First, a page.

• 2 minute Read

People Waste More Food When They Know The Scraps Will Be Composted

When it comes to food waste, education and action cancel each other out.

People Waste More Food When They Know The Scraps Will Be Composted
[Photo: wavemovies/iStock]

Conscientious people usually feel guilty about leaving food scraps on their plates, but if they know that those leftovers will be sent to compost, then they waste just as much as diners who don’t care about food waste at all. That is, says a new study from Ohio State University, the proper disposal of leftovers cancels out efforts to educate diners.

These contradictory effects have implications for food policy, whether you’re a government trying to stop food waste, or a restaurant trying to do the right thing. After all, if you are a conscientious restaurateur, you might first try to educate your customers, and then to dispose of any waste in as environmentally responsible a way as possible. And of course, you’d use the composting angle as positive marketing for your business.

The study, led by OSU graduate student Danyi Qi, examined the eating behavior of 266 students. Participants were monitored throughout a meal to see how they behaved. The food was self-serve, and participants were allowed to take as much as they wanted from a selection of sandwiches, chips, and apple slices. Sharing and doggy bags were prohibited, and the trays were weighed after the meal to determine the amount of waste.

[Photo: sanddebeautheil/iStock]

Prior to eating, participants were given cards with information about either the problems of food waste or financial literacy (this was the control group). Then, half the participants were told that their leftovers would be composted, the other half that any waste would be sent to landfill.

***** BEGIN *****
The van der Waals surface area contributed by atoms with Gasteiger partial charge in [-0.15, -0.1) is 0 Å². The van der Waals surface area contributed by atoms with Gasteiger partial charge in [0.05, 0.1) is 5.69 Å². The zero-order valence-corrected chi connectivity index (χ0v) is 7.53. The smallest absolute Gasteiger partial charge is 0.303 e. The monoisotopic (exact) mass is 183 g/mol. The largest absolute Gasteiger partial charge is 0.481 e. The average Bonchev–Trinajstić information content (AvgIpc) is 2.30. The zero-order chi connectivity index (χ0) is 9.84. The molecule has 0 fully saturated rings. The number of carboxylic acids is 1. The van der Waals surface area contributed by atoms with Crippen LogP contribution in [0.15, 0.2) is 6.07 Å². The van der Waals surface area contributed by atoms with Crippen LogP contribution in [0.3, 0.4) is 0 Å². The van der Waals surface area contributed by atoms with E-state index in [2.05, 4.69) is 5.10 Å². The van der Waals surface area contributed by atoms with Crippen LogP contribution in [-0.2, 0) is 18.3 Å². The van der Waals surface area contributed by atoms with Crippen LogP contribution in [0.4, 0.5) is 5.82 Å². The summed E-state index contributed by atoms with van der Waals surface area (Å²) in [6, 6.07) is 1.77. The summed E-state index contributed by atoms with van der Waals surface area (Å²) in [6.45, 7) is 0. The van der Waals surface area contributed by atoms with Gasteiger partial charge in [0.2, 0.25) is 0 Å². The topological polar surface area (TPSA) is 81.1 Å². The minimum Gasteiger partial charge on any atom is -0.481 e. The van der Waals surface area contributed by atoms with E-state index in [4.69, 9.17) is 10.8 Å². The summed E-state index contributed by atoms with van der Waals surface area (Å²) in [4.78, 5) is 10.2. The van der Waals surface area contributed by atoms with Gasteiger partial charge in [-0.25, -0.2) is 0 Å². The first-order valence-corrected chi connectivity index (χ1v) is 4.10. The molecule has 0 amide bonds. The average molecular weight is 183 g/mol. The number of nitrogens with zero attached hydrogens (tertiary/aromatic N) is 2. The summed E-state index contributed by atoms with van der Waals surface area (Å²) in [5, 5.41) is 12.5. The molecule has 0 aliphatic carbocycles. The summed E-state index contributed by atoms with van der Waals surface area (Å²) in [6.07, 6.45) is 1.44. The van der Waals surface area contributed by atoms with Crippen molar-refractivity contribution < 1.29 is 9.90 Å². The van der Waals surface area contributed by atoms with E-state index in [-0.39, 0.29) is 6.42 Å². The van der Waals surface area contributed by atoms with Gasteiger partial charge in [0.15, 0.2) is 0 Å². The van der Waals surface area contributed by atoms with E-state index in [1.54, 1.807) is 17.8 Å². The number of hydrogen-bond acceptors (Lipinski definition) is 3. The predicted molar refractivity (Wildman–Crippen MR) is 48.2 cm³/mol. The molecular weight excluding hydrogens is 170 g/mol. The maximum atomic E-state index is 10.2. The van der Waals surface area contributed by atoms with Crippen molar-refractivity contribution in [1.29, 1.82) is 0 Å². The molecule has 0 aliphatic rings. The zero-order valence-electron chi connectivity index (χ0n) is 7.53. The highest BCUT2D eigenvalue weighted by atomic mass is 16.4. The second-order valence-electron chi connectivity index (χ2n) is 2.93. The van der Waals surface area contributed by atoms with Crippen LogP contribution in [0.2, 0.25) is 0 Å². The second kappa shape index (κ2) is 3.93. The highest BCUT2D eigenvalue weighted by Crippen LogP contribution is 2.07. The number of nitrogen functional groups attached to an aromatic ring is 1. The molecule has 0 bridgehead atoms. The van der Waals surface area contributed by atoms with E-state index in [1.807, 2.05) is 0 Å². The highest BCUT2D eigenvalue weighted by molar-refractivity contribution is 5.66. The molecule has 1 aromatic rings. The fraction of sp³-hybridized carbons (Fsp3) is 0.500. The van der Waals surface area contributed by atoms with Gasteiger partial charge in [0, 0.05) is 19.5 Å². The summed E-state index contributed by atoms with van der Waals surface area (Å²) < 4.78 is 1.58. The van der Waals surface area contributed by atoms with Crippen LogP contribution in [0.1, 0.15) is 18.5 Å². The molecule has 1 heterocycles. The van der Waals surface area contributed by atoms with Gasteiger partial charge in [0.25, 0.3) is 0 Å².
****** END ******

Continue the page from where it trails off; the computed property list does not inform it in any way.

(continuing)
The results showed that the education had a huge effect. Those who read the food-waste leaflets left 77% less food than those who remained ignorant. They were also 39% more likely to clean their plates.

But this gap didn’t exist out if the educated participants were also given the information that the waste would be composted. “It seems that if they feel that the social and environmental cost is lower, they may feel less guilty and that may cause them to waste more,” Qi told the OSU Newsroom.

What can be done about this annoying behavioral glitch? To answer that, we have to think of the goals. The most important thing is to reduce food waste. Disposing of waste ethically is fine, but it’s better not to waste food to begin with. With that goal, it’s clear that education is more important. And if you’re a restaurateur, you might still consider sending waste for composting–just keep quiet about it.

About the author

Previously found writing at Wired.com, Cult of Mac and Straight No filter.

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